Hoan was one of two male students among thousands of females but his determination showed men can be kindergarten teachers too.
Lai Cong Hoan, 29, begins his work day by singing Chau Di Mau Giao (I go to kindergarten) with students in his Vu Ninh Commune kindergarten classroom in northern Thai Binh Province.
Hoan stands in front of the blackboard, clapping his hands to the song’s tune. Wide-eyed students sit on wooden chairs and sing along with him.
This morning’s lesson is about enhancing the sense of music in three-year-old children. The image of children learning about music is common at pre-schools, but finding a male teacher singing and playing with kids is quite out of the ordinary in Viet Nam.
Hoan is the only male kindergarten teacher in Thai Binh Province.
“It’s not easy to make a decision to pursue what is considered as an odd job,” Hoan says. “The traditional bias against male pre-school teachers caused me trouble the moment I set foot in the sector.”
After he graduated from high school, Hoan registered for the provincial Pre-school Teachers’ College simply because he was very good with children.
“Children in my village usually gathered at my house on weekends. I gave them snacks, played with them and told fairy tales,” he says.
Hoan says he had always believed he would be good at the job until he discovered there were only two males among thousands of students at his college.
“I was so shocked!” Hoan says. “I wondered what would happen after I graduated. I even thought about moving to another school.”
However, his determination and support from his family showed him what his passion really was. After four-years of teaching at the commune’s kindergarten, he was appointed as deputy director of the school at the age of 28.
“Traditionally, men are considered careless, clumsy and unable to take care of children. My success has proved this idea wrong,” Hoan says.
The teacher still remembers how strange it was when he first started out as a teacher in charge of 30 children.
“Some parents were surprised to see me welcome their kids and asked me if I was an apprentice. Some even looked at me with obvious doubt,” Hoan says.
“They were kind of right at that time. Most of the kids were so small they were unable to stay clean and feed themselves. I was dead busy at lunch time.”
“Even I wondered if Hoan could handle the job. I believed that a woman could do it better than any man because of their maternal instinct, but Hoan had his own way and he won them over easily,” says Pham Thi Tho, deputy director of the kindergarten. Tho says Hoan always makes toys during his free time and he has created a special curriculum that allows children to study and play at the same time.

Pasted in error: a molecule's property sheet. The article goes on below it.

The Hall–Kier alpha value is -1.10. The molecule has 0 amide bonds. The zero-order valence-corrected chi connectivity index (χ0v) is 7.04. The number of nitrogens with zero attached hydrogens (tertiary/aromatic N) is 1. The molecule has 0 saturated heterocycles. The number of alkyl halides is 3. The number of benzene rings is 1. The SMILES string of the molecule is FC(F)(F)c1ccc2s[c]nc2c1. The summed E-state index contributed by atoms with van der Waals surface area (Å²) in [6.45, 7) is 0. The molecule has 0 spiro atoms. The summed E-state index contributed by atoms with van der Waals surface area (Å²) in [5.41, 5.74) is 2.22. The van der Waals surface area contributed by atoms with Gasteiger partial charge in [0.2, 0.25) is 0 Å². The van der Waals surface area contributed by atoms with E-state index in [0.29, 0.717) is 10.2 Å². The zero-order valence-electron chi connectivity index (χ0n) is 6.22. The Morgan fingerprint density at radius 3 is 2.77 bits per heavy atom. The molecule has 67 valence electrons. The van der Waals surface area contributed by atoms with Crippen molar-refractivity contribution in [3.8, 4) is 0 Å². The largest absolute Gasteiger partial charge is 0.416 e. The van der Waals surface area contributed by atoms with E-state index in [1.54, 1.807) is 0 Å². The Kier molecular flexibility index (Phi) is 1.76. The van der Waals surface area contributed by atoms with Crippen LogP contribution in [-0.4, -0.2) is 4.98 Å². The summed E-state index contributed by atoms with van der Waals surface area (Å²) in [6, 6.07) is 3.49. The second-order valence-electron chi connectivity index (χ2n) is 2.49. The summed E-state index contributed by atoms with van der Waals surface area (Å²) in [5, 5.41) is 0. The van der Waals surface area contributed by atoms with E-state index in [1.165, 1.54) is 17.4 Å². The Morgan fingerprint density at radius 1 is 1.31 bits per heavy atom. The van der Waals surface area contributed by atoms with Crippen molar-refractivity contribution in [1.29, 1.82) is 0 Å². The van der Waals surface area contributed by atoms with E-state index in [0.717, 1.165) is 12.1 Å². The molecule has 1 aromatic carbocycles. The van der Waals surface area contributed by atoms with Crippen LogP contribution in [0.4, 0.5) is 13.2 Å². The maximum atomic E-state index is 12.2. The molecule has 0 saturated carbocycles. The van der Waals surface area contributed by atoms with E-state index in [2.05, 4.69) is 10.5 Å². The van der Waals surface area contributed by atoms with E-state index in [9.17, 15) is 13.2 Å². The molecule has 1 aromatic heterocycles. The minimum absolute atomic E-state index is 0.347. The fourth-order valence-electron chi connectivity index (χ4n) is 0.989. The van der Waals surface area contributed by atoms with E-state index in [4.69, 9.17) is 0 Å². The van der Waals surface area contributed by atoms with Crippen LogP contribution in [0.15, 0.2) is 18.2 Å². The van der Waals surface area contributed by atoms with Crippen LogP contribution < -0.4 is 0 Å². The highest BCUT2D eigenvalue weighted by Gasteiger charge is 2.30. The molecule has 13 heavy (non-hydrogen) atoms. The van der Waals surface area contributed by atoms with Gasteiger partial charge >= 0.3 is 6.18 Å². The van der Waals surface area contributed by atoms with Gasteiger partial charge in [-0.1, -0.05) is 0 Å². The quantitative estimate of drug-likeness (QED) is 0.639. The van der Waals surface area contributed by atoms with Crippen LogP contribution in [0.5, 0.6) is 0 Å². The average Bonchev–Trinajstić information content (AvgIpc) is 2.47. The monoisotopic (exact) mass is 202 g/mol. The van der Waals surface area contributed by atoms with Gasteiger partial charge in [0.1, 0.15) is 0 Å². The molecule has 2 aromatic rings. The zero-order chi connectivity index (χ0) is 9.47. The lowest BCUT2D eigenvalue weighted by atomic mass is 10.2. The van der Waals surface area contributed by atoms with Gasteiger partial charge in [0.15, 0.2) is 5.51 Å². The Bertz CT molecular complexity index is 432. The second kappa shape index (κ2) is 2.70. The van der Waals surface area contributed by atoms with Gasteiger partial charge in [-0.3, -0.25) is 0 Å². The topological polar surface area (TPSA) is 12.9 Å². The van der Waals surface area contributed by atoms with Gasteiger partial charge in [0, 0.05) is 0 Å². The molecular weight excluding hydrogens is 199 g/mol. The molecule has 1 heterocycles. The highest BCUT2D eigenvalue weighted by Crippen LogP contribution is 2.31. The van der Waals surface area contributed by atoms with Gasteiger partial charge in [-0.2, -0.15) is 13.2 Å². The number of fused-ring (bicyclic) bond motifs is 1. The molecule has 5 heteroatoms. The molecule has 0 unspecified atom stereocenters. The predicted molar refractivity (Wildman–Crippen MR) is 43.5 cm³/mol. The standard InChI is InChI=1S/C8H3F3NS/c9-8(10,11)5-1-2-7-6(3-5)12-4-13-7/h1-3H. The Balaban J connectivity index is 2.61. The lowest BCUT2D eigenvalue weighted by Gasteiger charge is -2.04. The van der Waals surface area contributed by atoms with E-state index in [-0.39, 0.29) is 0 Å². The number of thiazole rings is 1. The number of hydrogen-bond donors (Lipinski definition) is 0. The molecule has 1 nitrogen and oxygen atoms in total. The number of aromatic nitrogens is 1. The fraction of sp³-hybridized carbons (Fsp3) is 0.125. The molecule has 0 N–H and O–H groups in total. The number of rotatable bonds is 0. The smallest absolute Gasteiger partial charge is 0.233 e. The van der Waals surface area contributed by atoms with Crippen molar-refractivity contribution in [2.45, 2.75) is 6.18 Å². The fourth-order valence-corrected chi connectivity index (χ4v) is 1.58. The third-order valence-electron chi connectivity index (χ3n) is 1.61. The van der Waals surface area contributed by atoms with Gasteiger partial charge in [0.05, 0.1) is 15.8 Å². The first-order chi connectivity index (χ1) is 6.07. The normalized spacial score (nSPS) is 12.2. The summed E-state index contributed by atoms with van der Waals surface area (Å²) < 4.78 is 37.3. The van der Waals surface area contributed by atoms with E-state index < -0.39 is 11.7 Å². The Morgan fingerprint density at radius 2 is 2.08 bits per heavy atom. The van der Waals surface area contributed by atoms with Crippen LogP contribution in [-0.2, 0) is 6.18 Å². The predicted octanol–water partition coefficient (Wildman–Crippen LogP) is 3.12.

“I feel fine about letting Hoan keep an eye on my kid. He knows exactly how to comfort the kids while teaching them to be good boys,” says Nguyen Thi Loi, mother of a four-year-old son.
Hoan has enjoyed a series of successes. His music lesson was given an award for excellence by the provincial Department of Education and Training in his first year on the job. One year later, he received first prize for creative teaching methods in maths in a competition held by the provincial department.
Hoan was the only man among 100 kindergarten teachers to receive the title of a ‘National Excellent Teacher’ in the 2005-06 academic year.
“Some of my male colleagues have changed their jobs, but I’m still here. I’m so lucky to know that my desire is my career,” Hoan says.
He says pre-school teaching has failed to attract males because of the low salaries and poor welfare benefits.
“Most of the children are from poor families and they cannot pay more than VND29,000 (US$1.5) per month in school fees. It means that a teacher only receives an average monthly salary of VND500,000 ($26), which is not enough to maintain their life,” Hoan says.
“A man is always the bread-winner, and life responsibilities may force them to quit teaching. I feel so lucky because I have support from family and friends, who understand and encourage me to keep my job,” he says.
Now Hoan is very happy with his wife and a one-year-old son. To Hoan, becoming a parent means even more passion for the educational sector and more love for children.
“Kindergarten is not only the place that helps parents take care of their children, but it plays an important role in a child’s early development. “What they experience or learn during their very early years builds their view of the world, and I will teach them until they don’t want me,” he says.